The basics of learning & memory
Learning & memory are fundamentally related concepts.
When we successfully learn something, we modify existing – or acquire new information.
Arguably, we haven`t really ‘learned’ until we can make use of the information we’ve acquired. Therefore, true learning allows us to readily access, recall and apply information.
In many ways, memory is the product of learning. This is because the quality of encoding at the time of learning influences the quality of our memory thereafter. When our memory decays, so too does our learning.
The Cone of Learning
Dr Edgar Dale’s ‘Cone of Learning’ (also known as the ‘Cone of Experience’), is a useful model highlighting the relationships between different learning activity and memory.
Most noteworthy, the Cone of Learning suggests that learning and recall is heightened with increasing ‘active’ investment from the learner.
Subsequent adaptations of Dr Edgar Dale’s work, includes a ‘percentage’ breakdown of the amount of information that is likely to be recalled for each major method of learning (see below graphic).
However, the recall figures in such modules are ‘debatable’, given there is little research supporting the specific percentage breakdowns. In fact, Dr Edgar Dale’s original work did not include such figures. In short, there are too many uncontrollable variables and experimental flaws to allow for a clear understanding of the relative effectiveness of each approach.
However, there’s still an abundance of research supporting ‘active’, to be a more effective form of learning compared with ‘passive’ approaches.
Thus, the Cone of Learning still provides useful ideas of and applications of active learning, despite less certainty on the relative ‘retention’ levels of each prescribed learning method.
Traditional teaching & learning
In many ways, the Cone of Learning highlights the ineffectiveness inherent in the traditional model of education; where the teacher disseminates information to a ‘passive’ student audience. Specifically, it is at odds with the idea that students learn best through doing and being actively involved.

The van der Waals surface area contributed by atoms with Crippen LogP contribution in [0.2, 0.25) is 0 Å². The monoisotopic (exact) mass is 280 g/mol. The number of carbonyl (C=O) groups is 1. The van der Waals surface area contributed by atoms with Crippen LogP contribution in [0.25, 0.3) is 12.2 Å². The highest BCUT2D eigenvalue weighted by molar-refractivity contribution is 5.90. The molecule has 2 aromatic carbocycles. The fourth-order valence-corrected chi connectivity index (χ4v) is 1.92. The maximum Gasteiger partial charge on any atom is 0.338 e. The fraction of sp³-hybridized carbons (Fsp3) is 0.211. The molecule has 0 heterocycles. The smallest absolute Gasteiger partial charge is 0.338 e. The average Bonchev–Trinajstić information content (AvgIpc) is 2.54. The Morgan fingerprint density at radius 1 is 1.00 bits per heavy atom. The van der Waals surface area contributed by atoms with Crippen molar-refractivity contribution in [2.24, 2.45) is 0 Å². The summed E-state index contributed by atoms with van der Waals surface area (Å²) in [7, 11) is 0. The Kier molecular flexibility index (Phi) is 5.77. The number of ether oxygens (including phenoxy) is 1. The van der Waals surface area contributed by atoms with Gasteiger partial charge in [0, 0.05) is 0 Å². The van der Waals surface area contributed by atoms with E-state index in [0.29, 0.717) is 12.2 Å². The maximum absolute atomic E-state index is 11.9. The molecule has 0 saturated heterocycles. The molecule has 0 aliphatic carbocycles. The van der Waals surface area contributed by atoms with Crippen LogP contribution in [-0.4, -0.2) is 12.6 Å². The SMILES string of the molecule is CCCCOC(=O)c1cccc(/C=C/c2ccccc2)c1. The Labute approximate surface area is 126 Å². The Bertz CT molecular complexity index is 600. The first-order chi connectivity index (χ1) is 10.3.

It’s clearly difficult to actively engage and reach students with this traditional teaching delivery model. Students possessing a learning style outside ‘read- write’, often ‘fall down the cracks’. Educators have seen this occur time and time again.
Another consequence of the traditional teaching & learning model is the belief it imparts; students see their role to be a ‘passive’ learner; i.e. to sit back and listen. After all, that’s how most of their lessons have been typically delivered. Thus most students erroneously believe taking an active role in learning to be going ‘above and beyond’ rather than as a non-negotiable requirement of effective learning.
However, in many ways, the traditional teaching paradigm is a product of the ‘real-world’ constraints including; high student to teacher ratios, limited time/resources, prescribed syllabuses, and classroom design, to name a few.
Breaking the traditional mould!
Despite the constraints within the traditional model, there are many schools and teachers opting to create more innovative ‘student-centered’ learning environments…
In fact, most 21st Century Educators see it as their duty to seek more innovative ways to navigate these boundaries. Technology (including social media) has opened up a whole new world of possibilities in this regard.
We’d love to hear what initiatives your school and teachers are undertaking to make your school more ‘student centric’. Perhaps you are using models such as ‘the Cone of Learning’ to guide your philosophies? May be your are harnessing the popularity and interest in social media?
In the meantime, stay tuned for ‘Part 2’ next week!
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